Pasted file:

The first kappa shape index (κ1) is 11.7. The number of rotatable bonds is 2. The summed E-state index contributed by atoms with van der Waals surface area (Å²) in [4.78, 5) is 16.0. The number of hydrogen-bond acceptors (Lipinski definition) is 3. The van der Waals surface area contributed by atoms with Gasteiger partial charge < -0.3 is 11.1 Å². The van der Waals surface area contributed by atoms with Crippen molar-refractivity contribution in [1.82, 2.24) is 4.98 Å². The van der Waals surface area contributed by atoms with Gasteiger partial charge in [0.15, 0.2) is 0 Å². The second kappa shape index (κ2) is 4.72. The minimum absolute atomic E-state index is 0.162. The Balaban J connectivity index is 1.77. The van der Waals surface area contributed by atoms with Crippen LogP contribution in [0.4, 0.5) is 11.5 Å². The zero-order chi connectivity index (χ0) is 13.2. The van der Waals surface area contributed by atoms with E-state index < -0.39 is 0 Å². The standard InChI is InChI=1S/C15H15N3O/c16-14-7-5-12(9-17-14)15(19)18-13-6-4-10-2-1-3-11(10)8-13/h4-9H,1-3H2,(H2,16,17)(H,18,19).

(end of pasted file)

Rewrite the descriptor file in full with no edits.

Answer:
The first kappa shape index (κ1) is 11.7. The number of rotatable bonds is 2. The summed E-state index contributed by atoms with van der Waals surface area (Å²) in [4.78, 5) is 16.0. The number of hydrogen-bond acceptors (Lipinski definition) is 3. The van der Waals surface area contributed by atoms with Gasteiger partial charge < -0.3 is 11.1 Å². The van der Waals surface area contributed by atoms with Crippen molar-refractivity contribution in [1.82, 2.24) is 4.98 Å². The van der Waals surface area contributed by atoms with Gasteiger partial charge in [0.15, 0.2) is 0 Å². The second kappa shape index (κ2) is 4.72. The minimum absolute atomic E-state index is 0.162. The Balaban J connectivity index is 1.77. The van der Waals surface area contributed by atoms with Crippen LogP contribution in [0.4, 0.5) is 11.5 Å². The zero-order chi connectivity index (χ0) is 13.2. The van der Waals surface area contributed by atoms with E-state index < -0.39 is 0 Å². The standard InChI is InChI=1S/C15H15N3O/c16-14-7-5-12(9-17-14)15(19)18-13-6-4-10-2-1-3-11(10)8-13/h4-9H,1-3H2,(H2,16,17)(H,18,19).